London-Based Chime Communications Acquires Just Marketing Int'l For $76M
London-based Chime Communications on Friday announced a $76M acquisition of Just Marketing Int'l, the Indianapolis-based motorsports marketing agency. The deal is the largest sports-related acquisition Chime has made since creating a sports subsidiary, CSM Sports & Entertainment, in '07. JMI is CSM's first U.S.-based company and its fifth company overall. It will work alongside the sports activation and hospitality agency iLuka and sports branding agency Icon and report to CSM Chair Sebastian Coe, who chaired the London Games, and CEO Jim Glover. The deal brings an end to a sales process begun earlier this year by JMI's majority owner, Spire Capital Partners. The private equity firm sold its 50% share of the company, and the other owners -- Credit Suisse (10%), WPP (20%) and JMI CEO Zak Brown (20%) -- sold their stakes, giving CSM full control of JMI. WPP will retain an interest in JMI because it owns 20% of Chime Communications. Brown will remain JMI CEO and become group head of business development for CSM. He will work out of JMI's new London office, which opened in August.
BUILDING OFF SYNERGY: Brown said the synergies between CSM's existing agencies and JMI will help both companies increase their revenues. Brown: "It allows us to expose our clients to other sports in the family. It allows us exposure to their clients to pull into motorsports. ... They want a stronger presence in America, which is half of our business. They wanted a larger presence in motorsports, and they didn't have any before this." He added, "We've been looking at other sports for a long time, and now we're plugged into this larger group." Spire Capital, which owns the PBR, acquired a majority stake in JMI in '08. The private equity group hired Rothschild Group earlier this year to help it sell the agency. Sources familiar with Rothschild's sales book said JMI last year claimed EBITDA of $8M. The company's sales price of $76M is slightly less than a multiple of 10 times EBITDA. Bruce Hernandez, a partner at Spire and the chair of JMI's board, said, "We found a good home for the business, for the employees and Zak, and a fair transaction for the equity holders. It's not a metal-stamping business you could sell to anyone. We feel strongly there's a good cultural fit here, a good strategic fit, and a good business fit" (Tripp Mickle, SportsBusiness Daily).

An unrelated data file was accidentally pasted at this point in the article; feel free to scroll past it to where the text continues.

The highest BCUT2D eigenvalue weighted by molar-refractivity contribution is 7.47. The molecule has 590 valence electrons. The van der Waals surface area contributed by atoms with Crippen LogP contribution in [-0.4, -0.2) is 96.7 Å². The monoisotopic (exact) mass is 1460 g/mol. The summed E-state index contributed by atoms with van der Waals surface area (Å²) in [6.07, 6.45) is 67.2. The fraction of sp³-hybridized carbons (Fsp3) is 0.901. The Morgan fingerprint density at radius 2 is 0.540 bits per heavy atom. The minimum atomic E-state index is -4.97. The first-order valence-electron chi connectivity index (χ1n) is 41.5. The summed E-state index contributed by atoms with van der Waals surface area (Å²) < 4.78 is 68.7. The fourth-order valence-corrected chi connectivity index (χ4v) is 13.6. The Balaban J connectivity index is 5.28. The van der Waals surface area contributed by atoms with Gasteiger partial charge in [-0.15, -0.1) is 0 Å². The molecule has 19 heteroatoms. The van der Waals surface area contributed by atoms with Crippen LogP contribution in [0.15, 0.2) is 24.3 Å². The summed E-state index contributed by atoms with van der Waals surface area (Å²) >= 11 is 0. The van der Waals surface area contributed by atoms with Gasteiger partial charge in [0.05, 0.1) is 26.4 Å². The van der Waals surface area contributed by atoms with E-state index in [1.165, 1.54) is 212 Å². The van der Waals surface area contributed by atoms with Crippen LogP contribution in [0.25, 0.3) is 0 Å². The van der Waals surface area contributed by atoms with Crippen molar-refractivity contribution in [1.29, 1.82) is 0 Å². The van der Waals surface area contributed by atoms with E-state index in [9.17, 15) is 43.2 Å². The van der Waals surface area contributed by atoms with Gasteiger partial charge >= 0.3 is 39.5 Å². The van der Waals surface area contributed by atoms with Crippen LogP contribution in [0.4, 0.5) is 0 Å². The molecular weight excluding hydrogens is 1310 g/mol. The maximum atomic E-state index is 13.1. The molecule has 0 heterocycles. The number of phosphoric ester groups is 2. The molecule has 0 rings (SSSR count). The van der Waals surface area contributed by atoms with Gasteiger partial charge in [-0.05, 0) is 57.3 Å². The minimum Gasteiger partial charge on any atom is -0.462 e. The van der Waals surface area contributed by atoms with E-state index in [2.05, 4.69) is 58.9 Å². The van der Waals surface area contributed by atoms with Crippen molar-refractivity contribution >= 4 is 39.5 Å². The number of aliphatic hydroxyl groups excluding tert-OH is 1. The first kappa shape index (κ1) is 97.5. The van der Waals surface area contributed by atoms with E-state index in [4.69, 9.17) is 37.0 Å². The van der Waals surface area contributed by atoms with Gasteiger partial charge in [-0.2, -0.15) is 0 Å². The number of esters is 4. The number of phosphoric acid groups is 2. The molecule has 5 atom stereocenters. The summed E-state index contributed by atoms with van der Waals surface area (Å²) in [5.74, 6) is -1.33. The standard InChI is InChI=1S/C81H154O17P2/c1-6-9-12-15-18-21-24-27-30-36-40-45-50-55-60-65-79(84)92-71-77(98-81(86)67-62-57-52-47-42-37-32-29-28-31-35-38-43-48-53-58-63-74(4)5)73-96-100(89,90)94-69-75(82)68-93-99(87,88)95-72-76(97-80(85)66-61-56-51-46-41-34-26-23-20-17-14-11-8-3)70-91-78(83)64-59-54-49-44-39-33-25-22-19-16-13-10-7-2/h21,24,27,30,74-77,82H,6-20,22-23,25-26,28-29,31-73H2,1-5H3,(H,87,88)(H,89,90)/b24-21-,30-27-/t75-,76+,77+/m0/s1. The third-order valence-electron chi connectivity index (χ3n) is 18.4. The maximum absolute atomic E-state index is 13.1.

GROWTH AHEAD: REUTERS reported Chime said that it planned to raise £25.6M ($41.4M) by "selling about 8.5 million new shares to financial institutions, including existing shareholders, by Oct. 30 to help pay for the deal." It is "placing the shares at 300p each," and they will represent about 9% of the company. Chime said that "it expected strong growth in operating income next year when the Winter Olympics are held in Russia, the soccer World Cup is staged in Brazil and Glasgow hosts the Commonwealth Games" (REUTERS, 10/25). In London, Rupert Steiner reported U.K. businessman Martin Sorrell's WPP "has clashed with sports marketing group Chime" over its £43M ($69.5M) acquisition of a F1 sponsorship firm. WPP "has waved the warning flag over Chime's purchase of privately owned Just Marketing." Chime "is planning to issue 8.5 million new shares." This "would have the effect of diluting WPP’s 20 per cent stake, which is understood to have aggrieved Sorrell, who also feels Chime needs to focus on its core business before expanding into niche areas." In an unusual outburst WPP "issued a statement threatening to sell its holding in Chime" (down 6.5p to 316.5p). The statement read, "Our principal concern is about the quality of the JMI deal, going to shareowners yet again to finance it, and a failure to focus on organic growth as promised. We are also considering what we should do with our investment" (DAILY MAIL, 10/26).